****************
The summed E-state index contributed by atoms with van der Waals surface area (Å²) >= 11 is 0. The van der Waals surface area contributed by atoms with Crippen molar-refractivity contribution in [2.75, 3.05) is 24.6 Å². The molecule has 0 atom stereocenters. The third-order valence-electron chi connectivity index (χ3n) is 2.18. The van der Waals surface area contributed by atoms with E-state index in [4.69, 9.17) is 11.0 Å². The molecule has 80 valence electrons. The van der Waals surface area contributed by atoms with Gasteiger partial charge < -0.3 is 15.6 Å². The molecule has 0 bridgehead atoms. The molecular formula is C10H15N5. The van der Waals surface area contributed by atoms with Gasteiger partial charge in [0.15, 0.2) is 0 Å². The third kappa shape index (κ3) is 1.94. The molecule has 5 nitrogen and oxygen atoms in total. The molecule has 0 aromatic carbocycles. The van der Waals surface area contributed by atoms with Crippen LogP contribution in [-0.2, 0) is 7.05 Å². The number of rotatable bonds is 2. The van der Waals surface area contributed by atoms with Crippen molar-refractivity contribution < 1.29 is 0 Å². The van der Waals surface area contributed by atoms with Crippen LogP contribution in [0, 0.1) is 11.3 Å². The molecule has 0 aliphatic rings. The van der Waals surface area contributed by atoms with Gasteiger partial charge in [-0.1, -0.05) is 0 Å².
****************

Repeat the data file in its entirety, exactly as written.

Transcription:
The summed E-state index contributed by atoms with van der Waals surface area (Å²) >= 11 is 0. The van der Waals surface area contributed by atoms with Crippen molar-refractivity contribution in [2.75, 3.05) is 24.6 Å². The molecule has 0 atom stereocenters. The third-order valence-electron chi connectivity index (χ3n) is 2.18. The van der Waals surface area contributed by atoms with E-state index in [4.69, 9.17) is 11.0 Å². The molecule has 80 valence electrons. The van der Waals surface area contributed by atoms with Gasteiger partial charge < -0.3 is 15.6 Å². The molecule has 0 bridgehead atoms. The molecular formula is C10H15N5. The van der Waals surface area contributed by atoms with Gasteiger partial charge in [0.15, 0.2) is 0 Å². The third kappa shape index (κ3) is 1.94. The molecule has 5 nitrogen and oxygen atoms in total. The molecule has 0 aromatic carbocycles. The van der Waals surface area contributed by atoms with Crippen LogP contribution in [-0.2, 0) is 7.05 Å². The number of rotatable bonds is 2. The van der Waals surface area contributed by atoms with Crippen molar-refractivity contribution < 1.29 is 0 Å². The van der Waals surface area contributed by atoms with Crippen LogP contribution in [0, 0.1) is 11.3 Å². The molecule has 0 aliphatic rings. The van der Waals surface area contributed by atoms with Gasteiger partial charge in [-0.1, -0.05) is 0 Å².